"The government has been trying to raise agricultural living standards and developing inland areas, so pressure to migrate to cities on the east coast to find a job has lessened a bit. Plus, the pay in some of the factories has been so low that some people found they made more money with farming," explains Tamara Trinh, Deutsche Bank's senior economist for Asia.

"Some firms with relatively low pay in the Pearl River Delta region found themselves short of labor and had to raise their dirt-cheap wages and improve their working conditions somewhat. But with at least ISO million surplus laborers in the countryside and about 10 million new entrants into the labor market every year, I do not yet see the low-skilled labor market tightening significantly in the foreseeable future."

But China still has serious labor problems, Trinh says. "The market for skilled labor is a totally different story," she says. "Skilled and experienced human resources are scarce for many industries and also in banking-especially experienced managers. Those with experience working abroad are best but are also hard to find and expensive."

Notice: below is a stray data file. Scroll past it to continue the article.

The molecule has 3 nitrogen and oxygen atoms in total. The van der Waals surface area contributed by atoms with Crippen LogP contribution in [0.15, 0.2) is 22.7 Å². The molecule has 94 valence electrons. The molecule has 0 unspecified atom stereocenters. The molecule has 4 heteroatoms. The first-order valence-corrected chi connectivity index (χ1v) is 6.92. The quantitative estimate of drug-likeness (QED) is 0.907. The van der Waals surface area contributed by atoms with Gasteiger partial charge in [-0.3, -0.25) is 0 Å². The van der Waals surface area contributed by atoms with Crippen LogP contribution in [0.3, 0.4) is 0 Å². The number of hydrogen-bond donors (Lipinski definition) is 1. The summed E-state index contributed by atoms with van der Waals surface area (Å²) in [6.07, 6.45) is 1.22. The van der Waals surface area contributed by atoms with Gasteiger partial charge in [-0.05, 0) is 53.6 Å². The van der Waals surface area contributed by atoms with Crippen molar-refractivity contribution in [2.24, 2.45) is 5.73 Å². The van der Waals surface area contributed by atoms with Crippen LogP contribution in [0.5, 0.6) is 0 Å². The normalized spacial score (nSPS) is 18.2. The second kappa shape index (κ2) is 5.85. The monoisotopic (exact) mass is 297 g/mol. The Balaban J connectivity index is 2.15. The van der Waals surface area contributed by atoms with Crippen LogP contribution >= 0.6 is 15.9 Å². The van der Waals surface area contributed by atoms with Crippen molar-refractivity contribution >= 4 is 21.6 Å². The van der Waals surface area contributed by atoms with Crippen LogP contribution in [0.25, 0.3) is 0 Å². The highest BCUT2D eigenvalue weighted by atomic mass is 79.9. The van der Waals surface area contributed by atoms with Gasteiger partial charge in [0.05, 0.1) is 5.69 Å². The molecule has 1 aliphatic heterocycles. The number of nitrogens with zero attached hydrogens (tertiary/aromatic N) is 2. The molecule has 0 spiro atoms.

Evidence of this skilled labor shortage is easy to find. In the annual member survey conducted by the American Chamber of Commerce-People's Republic of China, human resources trumped corruption, government bureaucracy and intellectual property rights to rank as the No. 1 concern lor American firms operating there. Respondents also generally felt the situation was getting worse, particularly in terms of retaining good managers. A survey conducted by HR consulting company Hewitt Associates places the 2005 turnover rate at 14 percent, up from 8.3 percent in 2001. Wages increased by 8.4 percent in 2005.

"The market for labor is hot in China," says Jim Eeiningcr, general manager of Watson Wyatt Worldwide in Beijing, "and it's a seller's market.

The rest of this article is only available to active members of Questia

Sign up now for a free, 1-day trial and receive full access to:

  • Questia's entire collection
  • Automatic bibliography creation
  • More helpful research tools like notes, citations, and highlights
  • Ad-free environment

Already a member? Log in now.